At one time it looked as though the whole business portion of the west side might succumb to the flames, but by the heroic and excellent work of the firemen the flames were confined to the immediate vicinity where they were first kindled. The firemen in all the companies did good work, especially when it is taken into consideration that two blocks of frontage had to be protected by them. It was with difficulty that the American House and barns were saved, also Casey's blacksmith shop, Conley's saloon and Seager’s barbershop.
For the fine work of the firemen, they are deserving of great praise from our citizens. . . . WG
1900 THE BEST VEHICLES AND FARM MACHINERY
08 31 The wide-awake buyer is now searching where he can buy the best Vehicles and Farm Machinery for his fall use. We have gathered together a line of goods, which for strength, durability and light running are far superior to any other goods on the market. The J. I. Case Threshing Machines, the McCormick Corn Binder, and Corn Husker, the Milwaukee Corn Husker, the “Deere” Corn Husker and John Deere Plows, the Waupun Steel Giant Wind Mills and Pumps, the Fort Atkinson carriages and buggies and J. D. Casey’s Hand-made wagons are goods that have no equal. You will wonder how we can sell these goods at the low prices often paid for inferior goods.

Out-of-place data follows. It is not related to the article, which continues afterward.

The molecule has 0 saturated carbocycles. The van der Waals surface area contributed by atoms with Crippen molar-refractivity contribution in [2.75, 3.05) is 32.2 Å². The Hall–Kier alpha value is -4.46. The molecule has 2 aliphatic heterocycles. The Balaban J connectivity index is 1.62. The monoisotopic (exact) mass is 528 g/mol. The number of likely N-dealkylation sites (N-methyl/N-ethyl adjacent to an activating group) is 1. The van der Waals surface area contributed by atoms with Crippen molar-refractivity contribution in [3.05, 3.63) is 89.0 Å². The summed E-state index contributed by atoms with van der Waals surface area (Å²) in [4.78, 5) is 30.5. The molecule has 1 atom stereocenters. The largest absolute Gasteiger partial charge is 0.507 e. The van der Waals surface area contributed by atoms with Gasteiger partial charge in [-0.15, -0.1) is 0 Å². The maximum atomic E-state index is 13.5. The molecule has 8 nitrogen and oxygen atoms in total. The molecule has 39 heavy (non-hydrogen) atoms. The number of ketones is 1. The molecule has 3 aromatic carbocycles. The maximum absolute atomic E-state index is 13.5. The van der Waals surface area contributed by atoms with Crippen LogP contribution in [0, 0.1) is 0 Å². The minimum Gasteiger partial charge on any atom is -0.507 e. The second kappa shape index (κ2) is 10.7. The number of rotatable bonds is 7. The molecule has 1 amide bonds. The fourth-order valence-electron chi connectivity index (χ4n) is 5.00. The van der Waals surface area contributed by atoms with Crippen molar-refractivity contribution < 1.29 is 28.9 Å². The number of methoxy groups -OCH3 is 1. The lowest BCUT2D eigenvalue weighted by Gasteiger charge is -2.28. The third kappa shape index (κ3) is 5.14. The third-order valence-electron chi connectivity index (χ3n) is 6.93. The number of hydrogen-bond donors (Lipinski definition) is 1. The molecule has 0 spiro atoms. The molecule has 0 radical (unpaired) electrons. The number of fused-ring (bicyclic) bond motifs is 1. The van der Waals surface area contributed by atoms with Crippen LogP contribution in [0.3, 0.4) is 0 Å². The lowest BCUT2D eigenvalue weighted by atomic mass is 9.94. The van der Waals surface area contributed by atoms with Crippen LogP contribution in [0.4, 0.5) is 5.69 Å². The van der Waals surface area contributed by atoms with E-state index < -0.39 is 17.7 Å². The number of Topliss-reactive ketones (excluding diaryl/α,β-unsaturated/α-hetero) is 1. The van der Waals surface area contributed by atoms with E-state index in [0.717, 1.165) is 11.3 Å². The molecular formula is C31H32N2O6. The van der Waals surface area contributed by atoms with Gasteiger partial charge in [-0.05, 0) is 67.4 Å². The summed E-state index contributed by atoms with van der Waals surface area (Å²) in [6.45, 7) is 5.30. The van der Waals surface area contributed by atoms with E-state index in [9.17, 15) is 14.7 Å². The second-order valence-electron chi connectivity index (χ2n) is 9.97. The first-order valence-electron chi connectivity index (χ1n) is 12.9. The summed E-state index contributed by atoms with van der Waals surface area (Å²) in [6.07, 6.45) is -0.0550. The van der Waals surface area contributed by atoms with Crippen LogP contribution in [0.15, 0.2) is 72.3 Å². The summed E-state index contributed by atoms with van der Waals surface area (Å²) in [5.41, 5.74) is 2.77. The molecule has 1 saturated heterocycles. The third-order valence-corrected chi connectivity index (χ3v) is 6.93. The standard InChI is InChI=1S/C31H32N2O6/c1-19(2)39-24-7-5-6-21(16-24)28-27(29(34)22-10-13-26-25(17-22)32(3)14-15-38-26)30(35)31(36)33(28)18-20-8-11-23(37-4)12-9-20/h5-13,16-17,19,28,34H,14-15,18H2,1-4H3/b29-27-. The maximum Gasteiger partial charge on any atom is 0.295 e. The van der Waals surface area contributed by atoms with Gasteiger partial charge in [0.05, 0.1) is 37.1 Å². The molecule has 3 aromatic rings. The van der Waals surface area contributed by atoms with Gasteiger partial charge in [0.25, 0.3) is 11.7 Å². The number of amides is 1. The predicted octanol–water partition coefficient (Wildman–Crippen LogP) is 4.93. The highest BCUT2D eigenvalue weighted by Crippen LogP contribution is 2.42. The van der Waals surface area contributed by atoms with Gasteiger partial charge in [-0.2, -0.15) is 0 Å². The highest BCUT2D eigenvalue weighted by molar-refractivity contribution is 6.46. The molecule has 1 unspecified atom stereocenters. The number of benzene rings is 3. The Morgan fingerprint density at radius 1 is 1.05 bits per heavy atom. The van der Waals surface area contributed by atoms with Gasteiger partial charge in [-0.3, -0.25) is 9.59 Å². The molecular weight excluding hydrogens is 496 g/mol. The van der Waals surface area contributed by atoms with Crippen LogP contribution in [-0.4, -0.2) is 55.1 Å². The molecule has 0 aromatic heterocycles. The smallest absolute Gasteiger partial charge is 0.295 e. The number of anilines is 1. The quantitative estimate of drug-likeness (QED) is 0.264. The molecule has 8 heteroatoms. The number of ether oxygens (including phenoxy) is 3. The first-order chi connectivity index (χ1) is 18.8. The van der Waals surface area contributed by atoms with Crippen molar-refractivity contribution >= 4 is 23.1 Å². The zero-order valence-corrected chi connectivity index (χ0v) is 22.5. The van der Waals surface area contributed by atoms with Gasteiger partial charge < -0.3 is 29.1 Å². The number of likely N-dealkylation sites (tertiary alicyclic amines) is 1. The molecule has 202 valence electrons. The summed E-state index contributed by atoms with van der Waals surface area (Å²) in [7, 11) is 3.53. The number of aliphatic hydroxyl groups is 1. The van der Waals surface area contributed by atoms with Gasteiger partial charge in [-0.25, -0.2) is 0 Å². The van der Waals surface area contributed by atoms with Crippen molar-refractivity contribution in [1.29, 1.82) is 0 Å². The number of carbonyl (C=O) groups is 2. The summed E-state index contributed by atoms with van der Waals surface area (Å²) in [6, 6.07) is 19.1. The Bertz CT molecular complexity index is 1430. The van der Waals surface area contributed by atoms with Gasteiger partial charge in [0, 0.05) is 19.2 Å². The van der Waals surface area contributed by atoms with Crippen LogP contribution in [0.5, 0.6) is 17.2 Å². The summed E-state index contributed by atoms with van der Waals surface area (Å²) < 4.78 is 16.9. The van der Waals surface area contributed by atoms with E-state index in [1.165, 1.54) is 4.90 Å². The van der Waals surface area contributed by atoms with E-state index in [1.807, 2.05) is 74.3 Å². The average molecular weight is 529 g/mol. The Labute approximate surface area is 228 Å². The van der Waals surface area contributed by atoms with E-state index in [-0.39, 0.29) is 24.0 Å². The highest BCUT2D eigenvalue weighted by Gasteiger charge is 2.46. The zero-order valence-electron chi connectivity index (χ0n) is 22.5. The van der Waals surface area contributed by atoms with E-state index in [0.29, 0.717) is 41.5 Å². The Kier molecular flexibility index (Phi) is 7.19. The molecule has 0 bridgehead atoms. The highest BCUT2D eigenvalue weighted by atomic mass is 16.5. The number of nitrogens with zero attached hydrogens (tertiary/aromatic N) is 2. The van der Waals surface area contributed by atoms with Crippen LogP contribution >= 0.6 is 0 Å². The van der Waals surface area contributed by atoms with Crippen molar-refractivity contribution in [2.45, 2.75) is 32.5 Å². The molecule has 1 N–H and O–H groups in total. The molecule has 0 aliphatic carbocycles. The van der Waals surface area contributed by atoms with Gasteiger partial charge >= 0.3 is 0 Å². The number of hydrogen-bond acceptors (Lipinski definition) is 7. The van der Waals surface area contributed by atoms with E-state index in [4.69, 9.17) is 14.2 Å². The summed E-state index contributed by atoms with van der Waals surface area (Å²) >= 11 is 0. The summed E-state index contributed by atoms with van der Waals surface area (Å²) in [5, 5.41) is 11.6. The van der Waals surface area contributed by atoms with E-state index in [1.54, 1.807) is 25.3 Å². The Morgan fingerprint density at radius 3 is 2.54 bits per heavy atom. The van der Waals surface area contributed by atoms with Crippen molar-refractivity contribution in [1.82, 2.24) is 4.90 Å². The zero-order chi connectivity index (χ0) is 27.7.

Many quick sales and small profits, is how we do it. Give us a chance to figure with you — we’ll save you money.
J. D. CASEY, Watertown. Wis.
One Block south of West Main St.